by Pejman Yousefzadeh on August 31, 2009

I’ve said it before, and I will say it again: I cannot believe that we actually had an argument over whether Chavez possessed any democratic instincts whatsoever. The evidence against such a proposition keeps piling up:

Venezuela’s top prosecutor said Saturday that recent street protests were legally tantamount to “rebellion” against President Hugo Chavez’s government and that demonstrators will now be charged.

The dramatic move by Attorney General Luisa Ortega capped a week of huge street protests, mostly directed against a new education law that critics say is politically charged.

“People who disturb order and the peace to create instability of institutions, to destabilize the government, or attack the democratic system, we are going to charge and try them,” Ortega said in a statement, referring to the government of leftist-populist Chavez.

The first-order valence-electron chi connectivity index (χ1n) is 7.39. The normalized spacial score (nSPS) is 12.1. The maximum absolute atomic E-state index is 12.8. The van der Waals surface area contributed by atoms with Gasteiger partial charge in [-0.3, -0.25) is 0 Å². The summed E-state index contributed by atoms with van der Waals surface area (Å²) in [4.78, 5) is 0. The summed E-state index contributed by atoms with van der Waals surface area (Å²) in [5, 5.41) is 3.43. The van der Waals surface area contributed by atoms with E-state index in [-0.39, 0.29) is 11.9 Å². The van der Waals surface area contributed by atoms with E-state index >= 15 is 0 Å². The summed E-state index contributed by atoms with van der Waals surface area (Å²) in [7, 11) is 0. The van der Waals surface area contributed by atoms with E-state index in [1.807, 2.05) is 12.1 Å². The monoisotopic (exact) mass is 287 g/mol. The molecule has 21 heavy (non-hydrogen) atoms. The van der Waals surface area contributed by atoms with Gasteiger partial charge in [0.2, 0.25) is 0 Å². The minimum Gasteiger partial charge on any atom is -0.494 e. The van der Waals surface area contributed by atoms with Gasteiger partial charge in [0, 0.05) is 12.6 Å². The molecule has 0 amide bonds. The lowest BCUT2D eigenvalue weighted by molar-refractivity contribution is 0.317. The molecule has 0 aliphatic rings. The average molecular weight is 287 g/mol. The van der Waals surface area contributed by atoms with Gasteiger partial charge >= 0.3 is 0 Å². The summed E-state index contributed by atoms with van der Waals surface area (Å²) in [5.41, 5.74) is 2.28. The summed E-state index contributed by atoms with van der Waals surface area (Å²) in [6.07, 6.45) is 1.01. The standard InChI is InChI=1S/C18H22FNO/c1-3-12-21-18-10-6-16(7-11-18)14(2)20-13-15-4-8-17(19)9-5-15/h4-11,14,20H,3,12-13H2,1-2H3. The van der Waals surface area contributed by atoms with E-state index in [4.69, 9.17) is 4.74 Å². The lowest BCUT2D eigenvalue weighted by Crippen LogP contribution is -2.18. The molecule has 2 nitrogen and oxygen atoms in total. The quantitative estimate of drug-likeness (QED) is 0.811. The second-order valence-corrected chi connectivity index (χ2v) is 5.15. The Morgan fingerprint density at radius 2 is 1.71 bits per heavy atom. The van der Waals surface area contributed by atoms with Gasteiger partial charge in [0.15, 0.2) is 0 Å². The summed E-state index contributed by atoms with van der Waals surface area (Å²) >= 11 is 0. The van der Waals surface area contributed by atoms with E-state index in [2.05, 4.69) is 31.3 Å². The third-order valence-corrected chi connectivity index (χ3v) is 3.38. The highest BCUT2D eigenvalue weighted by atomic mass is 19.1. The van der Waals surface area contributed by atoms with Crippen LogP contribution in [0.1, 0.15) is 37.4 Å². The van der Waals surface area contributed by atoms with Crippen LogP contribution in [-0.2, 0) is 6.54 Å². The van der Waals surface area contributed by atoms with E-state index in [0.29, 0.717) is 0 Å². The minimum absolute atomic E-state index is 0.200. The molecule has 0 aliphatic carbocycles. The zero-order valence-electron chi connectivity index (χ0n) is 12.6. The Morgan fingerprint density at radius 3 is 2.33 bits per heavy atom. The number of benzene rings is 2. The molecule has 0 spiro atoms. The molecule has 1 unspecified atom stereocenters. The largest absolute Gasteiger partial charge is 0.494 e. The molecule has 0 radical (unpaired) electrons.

William Ojeda, of the opposition A New Time party, argued that “the very right to protest is being turned into a crime.”

“The justice system is now being used as a tool of political and ideological persecution,” Ojeda added.

On that last particular point, Ojeda needs to be corrected. It is more accurate to say that the justice system has been used as a tool of political and ideological persecution for quite a long time under Chavez’s rule.

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